BALANCE Q#3: When has your self-care needs caused conflict in helping someone?

Balancing taking care of yourself and caring for loved ones can be hard and confusing. Sometimes, taking more me-time or giving a friend space, versus being there for them, can lead to a heated and tearful argument or feelings of guilt. Other times, doing so creates an outcome of a healthy and strong platonic or romantic relationship.

So what is the balance? Have people faced my same struggles in finding this middle ground? How different is everyone’s preference on how to be cared for when they’re sad or angry?

We interviewed a few of our closest friends to hear what they think, and answered these questions ourselves <333

Below are a few of our favorite responses our third question!

3. Tell me about a specific example where you faced conflict in helping someone because of your own self-care needs. What did you do in that instance and how would you have changed it if at all?

I had a really positive experience with a friend about this. I had been planning to take her out for her birthday. We had set a day and time that worked, and I was going to pick her up after work. However, the day came and I had a really terrible day at work, I had a headache by the time I got off work, and I couldn’t stop thinking about going home to a shower, cup of tea, and a nap. At first I thought there was no way I could reschedule. I felt guilty about even considering that. But I also didn’t feel excited or happy to do it.

I called my friend, apologized profusely for being a shitty friend. I asked her if she would possibly mind if we rescheduled for a day or two later. She said of course we can reschedule, told me I wasn’t being a shitty friend, and she actually said that she was happy I was straightforward. She said she would prefer we both be present while we hang out instead of doing it out of a sense of obligation.

– Janie Contreras Johnson, 29, Colorado

I have a friend that keeps herself in a negative state of mind, almost always. She comes to me with her problems sometimes and usually I take the time out to listen and try to help her ease her mind, but one time in particular I was going through the toughest time in my life and couldn’t muster up the energy to pep talk her into a better mindset. I did my best to be there for her as usual, but found myself incapable of giving sound advice. In talking to her, I began to feel animosity toward her, wanting to release my frustrations out on her. I kept my cool, but felt horrible that I couldn’t help her like I’m used to doing. In order to keep a clear head, I had to turn to another friend to vent, and they told me that it’s okay to distance yourself from people for awhile and that sometimes people are draining. I ended up doing just that and deciding to focus on myself by responding to her only minimally. I wouldn’t change that decision because it was a lesson in understanding that others aren’t my direct responsibility.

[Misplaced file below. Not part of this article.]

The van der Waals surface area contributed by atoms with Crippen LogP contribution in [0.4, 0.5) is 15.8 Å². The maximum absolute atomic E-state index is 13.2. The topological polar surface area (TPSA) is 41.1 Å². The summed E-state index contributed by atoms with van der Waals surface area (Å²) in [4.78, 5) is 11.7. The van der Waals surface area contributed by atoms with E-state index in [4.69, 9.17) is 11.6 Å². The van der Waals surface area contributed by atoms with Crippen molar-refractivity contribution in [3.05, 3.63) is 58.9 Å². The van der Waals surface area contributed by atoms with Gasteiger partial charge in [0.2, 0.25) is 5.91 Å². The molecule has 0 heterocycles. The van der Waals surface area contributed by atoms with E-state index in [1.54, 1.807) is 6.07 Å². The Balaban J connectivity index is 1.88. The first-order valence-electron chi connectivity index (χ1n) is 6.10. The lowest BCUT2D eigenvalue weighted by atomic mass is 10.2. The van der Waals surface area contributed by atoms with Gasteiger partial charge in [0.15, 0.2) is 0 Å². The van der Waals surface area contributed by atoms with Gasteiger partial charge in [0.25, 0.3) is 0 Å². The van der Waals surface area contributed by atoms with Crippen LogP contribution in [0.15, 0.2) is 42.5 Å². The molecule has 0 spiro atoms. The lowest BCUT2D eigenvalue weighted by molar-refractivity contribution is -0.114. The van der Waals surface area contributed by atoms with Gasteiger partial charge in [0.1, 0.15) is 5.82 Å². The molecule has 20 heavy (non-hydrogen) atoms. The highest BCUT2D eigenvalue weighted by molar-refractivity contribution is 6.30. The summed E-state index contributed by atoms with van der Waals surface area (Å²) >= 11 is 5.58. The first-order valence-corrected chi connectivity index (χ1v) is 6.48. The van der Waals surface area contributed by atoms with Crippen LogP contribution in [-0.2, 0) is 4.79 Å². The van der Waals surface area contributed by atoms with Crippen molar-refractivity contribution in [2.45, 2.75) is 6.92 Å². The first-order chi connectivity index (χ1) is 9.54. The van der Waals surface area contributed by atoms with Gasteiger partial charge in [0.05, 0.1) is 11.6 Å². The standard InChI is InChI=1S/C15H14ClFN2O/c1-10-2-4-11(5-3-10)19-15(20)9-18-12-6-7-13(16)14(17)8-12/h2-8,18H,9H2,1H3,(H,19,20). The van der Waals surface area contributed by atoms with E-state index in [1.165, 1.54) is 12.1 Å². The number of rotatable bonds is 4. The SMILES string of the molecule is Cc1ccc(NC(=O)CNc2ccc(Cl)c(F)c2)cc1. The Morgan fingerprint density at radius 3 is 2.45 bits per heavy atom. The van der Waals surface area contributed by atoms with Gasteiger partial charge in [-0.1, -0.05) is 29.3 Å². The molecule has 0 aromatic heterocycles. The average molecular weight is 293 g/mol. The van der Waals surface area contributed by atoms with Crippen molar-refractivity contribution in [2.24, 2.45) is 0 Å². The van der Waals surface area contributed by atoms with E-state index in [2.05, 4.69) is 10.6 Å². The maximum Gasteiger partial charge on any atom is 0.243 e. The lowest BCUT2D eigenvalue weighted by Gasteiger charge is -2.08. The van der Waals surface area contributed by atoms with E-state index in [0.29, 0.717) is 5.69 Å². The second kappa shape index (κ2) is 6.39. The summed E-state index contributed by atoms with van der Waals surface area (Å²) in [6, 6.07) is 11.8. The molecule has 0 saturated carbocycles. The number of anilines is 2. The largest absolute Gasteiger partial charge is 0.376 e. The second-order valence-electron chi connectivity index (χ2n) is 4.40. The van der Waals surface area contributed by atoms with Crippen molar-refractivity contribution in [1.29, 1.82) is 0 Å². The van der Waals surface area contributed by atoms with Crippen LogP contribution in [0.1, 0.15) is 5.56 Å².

– Georgia St. Jones, 26, Lancaster, California

When I was dating my ex, he was facing some major mental illness issues, and I entirely devoted my time/money/mental space to trying to help him while closing myself off to most of my friends (partly through his demand). I definitely lost a sense of living for myself and during this time, lived entirely for him. I would definitely balance myself more by telling him I would absolutely not be isolating myself like he wanted me to. I would have made more time for myself and friends and been more insistent on my request of him to get a therapist.

– Brad Krautwurst , 27, Colorado

In high school I had a friend who I was very close to and who would feel comfortable telling me about their daily life, their struggles at home, and anything in between. It felt good, of course, to have someone open up to me and feel like they can trust me, especially since it seemed like I was helping by talking to them or even just listening. At the same time, I was going through my own personal struggles and daily stresses, and honestly, carrying their emotional baggage along with mine was beginning to be exhausting. On top of that, the thought of not being a good friend and actively choosing not to be as accessible and understanding was stressful in itself. Despite the guilt, I knew I had to let go and not be so involved in their problems. I put myself first, and while I don’t regret that, I do wish I would have been mature enough to recognize exactly what was going on at the time and be able to express it correctly.

– Kim Flores, 26, Los Angeles, California

Interviews by Georgia St. Jones, Janie Contreras Johnson and Kelly Duarte.
Intro words, featured image and edited by Shannen Roberts.
*Last name omitted by request of interviewee.

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Shannen Roberts is a Peruvian-American writer, musician and yogi.
Learn more about her here. 

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Georgia St. Jones is a California broke girl using music, art, and literature as a way to be universal and staff contributor for The Strange is Beautiful.
Follow her here: InstagramSoundCloud.
See her latest posts here.

Janie Contreras Johnson, The Strange is Beautiful’s Staff Community Outreach, is a Mexican-American feminist working constantly to overcome sexual and childhood trauma.
DM her on our Instagram @TheStrangeisBeautiful.
Read her posts here.



Kelly Duarte is a Guatemalan-American writer and artist that’s really into pop culture (probably too much).
Learn more about her here.
See all her The Strange is Beautiful posts here.

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